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The flowers of history, especially such as relate to the affairs of Britain. Vol. II. A.D. 1066 to A.D. I307.


Sir John Froissart's Chronicles of England, France, Spain and the Ajoining Countries from the latter part of the reign of Edward II to the coronation of Henry IV in 12 volumes 

Chronicles of Enguerrand De Monstrelet (Sir John Froissart's Chronicles continuation) in 13 volumes 

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The flowers of history, especially such as relate to the affairs of Britain. Vol. II. A.D. 1066 to A.D. I307.
page 309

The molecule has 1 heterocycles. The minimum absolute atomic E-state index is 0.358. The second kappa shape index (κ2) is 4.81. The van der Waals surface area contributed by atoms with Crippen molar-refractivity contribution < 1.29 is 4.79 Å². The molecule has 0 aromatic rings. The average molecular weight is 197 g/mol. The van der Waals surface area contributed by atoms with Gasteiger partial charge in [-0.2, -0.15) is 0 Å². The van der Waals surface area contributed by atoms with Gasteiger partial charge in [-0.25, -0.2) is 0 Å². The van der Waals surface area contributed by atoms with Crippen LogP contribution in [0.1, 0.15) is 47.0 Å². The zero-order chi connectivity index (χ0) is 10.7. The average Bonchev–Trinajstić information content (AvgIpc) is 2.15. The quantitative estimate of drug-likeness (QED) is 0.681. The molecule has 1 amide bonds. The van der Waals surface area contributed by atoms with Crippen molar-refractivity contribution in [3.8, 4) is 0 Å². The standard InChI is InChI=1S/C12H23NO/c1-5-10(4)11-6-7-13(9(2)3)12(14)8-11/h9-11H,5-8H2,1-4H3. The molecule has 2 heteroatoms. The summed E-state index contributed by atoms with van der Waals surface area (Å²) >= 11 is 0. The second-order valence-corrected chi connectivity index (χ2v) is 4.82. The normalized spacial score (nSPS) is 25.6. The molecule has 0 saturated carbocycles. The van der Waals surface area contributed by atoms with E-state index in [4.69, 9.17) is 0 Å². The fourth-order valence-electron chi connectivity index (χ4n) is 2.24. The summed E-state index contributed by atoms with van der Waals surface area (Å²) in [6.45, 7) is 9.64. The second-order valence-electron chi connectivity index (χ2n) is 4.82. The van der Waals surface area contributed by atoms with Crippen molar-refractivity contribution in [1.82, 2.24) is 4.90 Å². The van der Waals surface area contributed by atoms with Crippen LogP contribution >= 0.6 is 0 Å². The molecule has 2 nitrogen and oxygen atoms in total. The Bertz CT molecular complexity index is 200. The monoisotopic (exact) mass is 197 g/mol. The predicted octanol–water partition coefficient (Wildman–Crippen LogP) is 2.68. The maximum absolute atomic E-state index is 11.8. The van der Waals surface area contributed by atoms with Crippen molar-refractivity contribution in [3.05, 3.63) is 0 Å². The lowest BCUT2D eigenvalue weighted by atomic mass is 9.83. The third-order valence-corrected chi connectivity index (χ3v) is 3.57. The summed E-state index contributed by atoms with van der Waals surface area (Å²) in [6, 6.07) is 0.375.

bat he invited a still greater number to meet him joyfully on the festival of Saint Edward, whom he loved and reverenced with much more cordiality than the other saints. And they came cheerfully, both on account of the love and veneration with which they regarded the saint, and also because of the reverence they bore to the blood of Christ, which had been lately received, as has been already mentioned, and of the pardon for sins, which was conferred upon it, and allowed to be obtained by the faithful, and also because of their respect for the authority of the lord the king, who had invited them. And there were present with the king and queen, having been duly invited, the two earls, Richard, the brother of the lord the king, and the mareschal Roger, with four other earls, and an equal number of bishops, there assembled. And while the lord the king was staving at Westminster, that is, at the season of Christmas, the earl of Leicester returned from the province of Guienne, with some other nobles, and several knights and esquires, who having been sent thither, had approved themselves faithful soldiers of the lord the king. And their arrival caused no small joy to the king and all his court ; for the aforesaid earl had compelled a wicked traitor to the lord the king, by name Gascon, the son of the countess Biarde, who had done great mischief in that district, to submit to a truce against his will ; and the same earl had taken prisoner in the tower of the same princess, and consigned to the strictest custody, a certain other public robber and incendiary and bloody enemy of the lord the king, by name William Brett. But while the wheel of fortune was revolving in such gyrations as these, unprecedented and terrible rumours were spread through the provinces of England, to the effect that the threats of the Gospels were being verified ; that there would be commotions in all places of the earth. Some town in the county of Savoy, not far from the common road, which runs through the vallies of Maurienne, to the number of nearly twelve, with two houses of religious orders, were overwhelmed and perished with all their inhabitants, who amounted to about ten thousand, in consequence of the mountains turning over and coming together with a fearful crash. In those days, Nicholas, the bishop of Durham, being now in delicate health, following the example of the bishop of Carlisle, voluntarily resigned his bishopric to Walter, a man of eminent learning, that he himself might have freer leisure

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